I am hoping that everything's that's gone before has helped him set boundaries and realise when things are hurtful. Having said that, last night when discussing this he said it was a weird thing for couples to talk about, he didn't get that sometimes you have to find compromises about emotional stuff and talks about boundaries was one of those. He set it was weird because he has no intention of ever breaking boundaries or hurting me so why do we need to talk about it?

hellsbellsmelons Fri 23-Dec-16 10:19:17

I worked with a guy, eventually became his boss.
We did lunches together all the time.
He was a lovely guy but that was it.
I didn't find him attractive in that way and we were just really good friends.
It is very very possible to have this kind of relationship.
I know my ExH then and my DP now don't question the relationship.
I still see him for lunch occasionally even though we stopped working together 4 years ago!

If you trust him then you trust him.
If you don't then you need to tackle that issue!

user1482343889 Fri 23-Dec-16 10:27:26

If you trust him then you trust him.
If you don't then you need to tackle that issue!

Totally agree with the above,

EatingScrambledEggWithAComb Fri 23-Dec-16 10:38:37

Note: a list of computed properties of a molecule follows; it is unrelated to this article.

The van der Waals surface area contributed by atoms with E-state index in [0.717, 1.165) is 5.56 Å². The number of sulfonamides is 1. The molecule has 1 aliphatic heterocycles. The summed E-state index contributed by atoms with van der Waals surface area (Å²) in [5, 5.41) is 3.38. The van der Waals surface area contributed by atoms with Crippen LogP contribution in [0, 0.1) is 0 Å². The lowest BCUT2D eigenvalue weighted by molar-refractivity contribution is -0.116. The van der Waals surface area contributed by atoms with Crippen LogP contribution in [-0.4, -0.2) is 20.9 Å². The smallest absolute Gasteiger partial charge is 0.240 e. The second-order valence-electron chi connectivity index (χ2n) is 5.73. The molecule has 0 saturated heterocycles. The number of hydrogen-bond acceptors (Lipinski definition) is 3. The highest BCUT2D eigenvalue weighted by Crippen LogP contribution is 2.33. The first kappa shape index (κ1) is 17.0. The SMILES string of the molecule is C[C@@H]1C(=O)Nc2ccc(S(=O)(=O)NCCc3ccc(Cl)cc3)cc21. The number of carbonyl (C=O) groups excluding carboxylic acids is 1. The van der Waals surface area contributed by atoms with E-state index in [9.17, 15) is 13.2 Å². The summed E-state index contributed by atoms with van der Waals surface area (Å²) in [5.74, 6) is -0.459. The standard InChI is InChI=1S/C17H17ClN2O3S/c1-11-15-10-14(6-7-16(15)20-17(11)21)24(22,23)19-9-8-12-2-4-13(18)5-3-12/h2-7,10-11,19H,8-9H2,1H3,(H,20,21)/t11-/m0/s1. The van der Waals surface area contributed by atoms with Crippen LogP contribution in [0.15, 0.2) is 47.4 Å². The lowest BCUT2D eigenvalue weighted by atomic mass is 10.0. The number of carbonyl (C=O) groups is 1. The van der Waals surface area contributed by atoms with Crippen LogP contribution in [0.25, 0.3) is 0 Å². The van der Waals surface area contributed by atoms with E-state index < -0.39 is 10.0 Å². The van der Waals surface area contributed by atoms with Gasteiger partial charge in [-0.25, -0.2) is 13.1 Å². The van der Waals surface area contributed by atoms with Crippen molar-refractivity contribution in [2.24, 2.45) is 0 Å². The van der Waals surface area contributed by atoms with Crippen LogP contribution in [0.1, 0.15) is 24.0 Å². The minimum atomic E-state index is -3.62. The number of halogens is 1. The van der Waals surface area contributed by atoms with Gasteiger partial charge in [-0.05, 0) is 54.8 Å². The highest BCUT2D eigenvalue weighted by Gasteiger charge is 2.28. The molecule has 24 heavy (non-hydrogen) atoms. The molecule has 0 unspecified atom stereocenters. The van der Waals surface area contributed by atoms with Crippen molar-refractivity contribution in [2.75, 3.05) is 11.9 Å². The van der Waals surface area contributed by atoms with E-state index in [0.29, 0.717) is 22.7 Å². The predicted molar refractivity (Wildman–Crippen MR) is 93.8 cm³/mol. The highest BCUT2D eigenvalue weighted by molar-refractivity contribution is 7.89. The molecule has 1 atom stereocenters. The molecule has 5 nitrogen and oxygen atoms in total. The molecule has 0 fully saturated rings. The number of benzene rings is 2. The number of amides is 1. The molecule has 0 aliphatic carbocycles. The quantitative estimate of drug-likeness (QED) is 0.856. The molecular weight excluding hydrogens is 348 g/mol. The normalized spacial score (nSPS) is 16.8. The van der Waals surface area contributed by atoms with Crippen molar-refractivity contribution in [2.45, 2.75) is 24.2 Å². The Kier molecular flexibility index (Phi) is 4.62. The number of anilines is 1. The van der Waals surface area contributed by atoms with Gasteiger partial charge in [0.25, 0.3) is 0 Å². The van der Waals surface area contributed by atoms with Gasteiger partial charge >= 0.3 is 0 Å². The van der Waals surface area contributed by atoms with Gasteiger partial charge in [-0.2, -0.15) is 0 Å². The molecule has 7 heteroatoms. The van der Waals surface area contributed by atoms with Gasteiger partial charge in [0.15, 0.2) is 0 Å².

hells and user Very true! I guess I just wanted to check that I wasn't being an idiot for thinking I can trust him in this situation?

Right now fighting about it is only going to make us both hate each other so I'm happy to trust that he can look after our relationship. She's married too, hopefully very happily! grin They don't seem to text each other outside work, don't have each other on fb and he's not hiding his phone, has told me the password before and says I can look any time etc, I just don't want to go down the wormhole of actually looking. I was just having a bit of a stomach churning wobble this morning, and I don't want to have any more of those. Do I just have to stop overthinking this?

Purplebluebird Fri 23-Dec-16 10:42:44

I don't think this is quite normal. Fine hanging out with female friends, but not going for lunch every day, and with his history before I would be very suspicious.

EatingScrambledEggWithAComb Fri 23-Dec-16 10:49:59

purple i don't know if they have to have lunch at the same time, but if they do, there's only one lunch room - they can't ignore each other? Having said that he said they message each other to see if the other is going for lunch, if yes they go together, if not they do their own thing. I just think this messaging at break or lunch times every day is a bit creepy but also, it's too small a place to avoid each other now without seeming rude so...

And Fucks sake, why is it always him in this situation? I work with plenty of men, manage not have lunch with the same guy every day (might as bloody well start now!) and I actually bloody cried as a bloke in a shop called me "mate" - I'm not that unattractive, surely! grin

Keeptrudging Fri 23-Dec-16 10:55:37

I used to have lunch with the same man every day. I worked in a large office, we had a similar outlook on things/sense of humour. Nothing dodgy, no flirting/attraction, just both needed to have lunch!

user1482343889 Fri 23-Dec-16 10:56:14

Your above response is very telling, you need to work on your trust issue before you self sebotage

EatingScrambledEggWithAComb Fri 23-Dec-16 11:00:15

How so user ?